BBC News has turned to its 2,400 employees for money-making ideas, drawing speculations that the major media organization's high editorial standards may be compromised for the sake of commercial success, The Independent reported.
BBC's Global News Director Peter Horrocks sent an e-mail to the staff at World Service, BBC World News channel, and BBC.com asking them to present strategies for exploring "new commercial opportunities" at their upcoming job appraisals, according to the Independent, which received a leaked copy of the e-mail.
"I would like each of you to contribute to the delivery of these objectives," Horrocks wrote, the Guardian reported. "Let us know if you have any ideas on how we can strengthen our commercial focus and grow income ... these objectives apply to all parts of Global News: editorial and non-editorial as no matter where you work you can help meet these objectives."
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The BBC denied that the company was shifting its focus to financial gain, The Daily Mail reported.
"It is not true that the BBC's international journalists are being 'ordered to make money,'" a spokesman for the BBC told the Daily Mail. "The job of the BBC's journalists will always remain providing impartial, independent news and there are no specific commercial targets for frontline journalists."
Media watchdog Ofcom is currently investigating the BBC over the effects of commercial interests on its news documentaries and other editorial programs, according to the Independent. The BBC has broadcast a global apology for its editorial mistakes, and has scaled back its budget by 20 per cent over five years to pay its licensing-fees settlement, the Independent reported.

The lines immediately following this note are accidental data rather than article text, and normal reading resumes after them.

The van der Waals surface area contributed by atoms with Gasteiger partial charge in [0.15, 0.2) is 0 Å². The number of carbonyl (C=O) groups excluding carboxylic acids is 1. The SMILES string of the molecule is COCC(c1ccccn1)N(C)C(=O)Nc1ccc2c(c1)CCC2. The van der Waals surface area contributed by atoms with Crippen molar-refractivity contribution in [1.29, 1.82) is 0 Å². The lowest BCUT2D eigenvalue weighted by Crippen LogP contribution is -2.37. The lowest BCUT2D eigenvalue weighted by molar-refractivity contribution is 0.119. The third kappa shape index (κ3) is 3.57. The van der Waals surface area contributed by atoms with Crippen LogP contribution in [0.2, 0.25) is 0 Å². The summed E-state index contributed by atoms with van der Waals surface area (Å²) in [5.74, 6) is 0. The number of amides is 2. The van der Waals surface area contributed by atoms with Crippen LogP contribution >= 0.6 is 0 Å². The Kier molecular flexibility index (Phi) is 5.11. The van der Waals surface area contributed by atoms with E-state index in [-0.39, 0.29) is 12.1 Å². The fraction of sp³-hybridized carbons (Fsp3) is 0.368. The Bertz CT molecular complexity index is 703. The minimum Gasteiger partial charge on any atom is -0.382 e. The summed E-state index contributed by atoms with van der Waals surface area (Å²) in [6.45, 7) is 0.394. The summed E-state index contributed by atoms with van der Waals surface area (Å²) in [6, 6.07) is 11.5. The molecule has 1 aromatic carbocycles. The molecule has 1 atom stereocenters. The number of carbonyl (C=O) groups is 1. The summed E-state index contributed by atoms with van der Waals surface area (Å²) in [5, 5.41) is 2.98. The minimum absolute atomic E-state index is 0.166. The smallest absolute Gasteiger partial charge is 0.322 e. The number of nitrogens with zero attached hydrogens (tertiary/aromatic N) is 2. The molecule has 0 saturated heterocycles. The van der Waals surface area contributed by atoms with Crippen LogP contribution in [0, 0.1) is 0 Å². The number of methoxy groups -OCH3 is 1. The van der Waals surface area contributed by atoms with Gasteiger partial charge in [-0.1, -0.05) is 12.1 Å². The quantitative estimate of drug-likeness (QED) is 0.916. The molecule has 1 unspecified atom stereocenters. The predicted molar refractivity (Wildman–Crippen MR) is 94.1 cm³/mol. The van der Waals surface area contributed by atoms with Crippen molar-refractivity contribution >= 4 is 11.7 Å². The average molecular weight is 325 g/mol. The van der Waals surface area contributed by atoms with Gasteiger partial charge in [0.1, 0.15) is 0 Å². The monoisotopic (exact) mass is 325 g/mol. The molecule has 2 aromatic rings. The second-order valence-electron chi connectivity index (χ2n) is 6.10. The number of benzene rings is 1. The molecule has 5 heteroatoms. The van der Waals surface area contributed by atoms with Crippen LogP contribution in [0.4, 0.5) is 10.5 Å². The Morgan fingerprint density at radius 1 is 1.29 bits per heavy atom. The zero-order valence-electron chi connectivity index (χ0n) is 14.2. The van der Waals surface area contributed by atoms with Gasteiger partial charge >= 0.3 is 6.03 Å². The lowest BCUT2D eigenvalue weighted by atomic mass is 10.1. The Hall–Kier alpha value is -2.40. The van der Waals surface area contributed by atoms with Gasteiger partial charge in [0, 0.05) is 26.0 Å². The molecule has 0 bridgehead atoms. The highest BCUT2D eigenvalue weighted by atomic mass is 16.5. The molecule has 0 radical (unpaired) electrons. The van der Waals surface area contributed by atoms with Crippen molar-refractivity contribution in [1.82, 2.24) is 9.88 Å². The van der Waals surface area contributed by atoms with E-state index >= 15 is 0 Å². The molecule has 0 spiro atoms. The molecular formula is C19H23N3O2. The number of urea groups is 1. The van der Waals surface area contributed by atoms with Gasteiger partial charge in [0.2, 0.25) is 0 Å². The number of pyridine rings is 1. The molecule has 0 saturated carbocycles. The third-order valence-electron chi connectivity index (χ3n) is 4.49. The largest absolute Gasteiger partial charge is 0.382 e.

Those cutbacks, including the loss of 2,000 jobs, have forced the organization to focus more on money-making strategies, according to the Independent.
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Former head of the BBC World Service John Tusa called Horrocks' request "appalling," the Independent reported.
"I can't think of any other head of the World Service who would have used vocabulary like that to tell his broadcasters and journalists what to do," Tusa told the Independent.
"The notion that as a journalist you are having to think about how you can sell or turn our output into money is just so wide off the mark. If he [Horrocks] pushes it too far he can start to undermine the values of trust on which the BBC World Service news has existed for 80-odd years," said Tusa.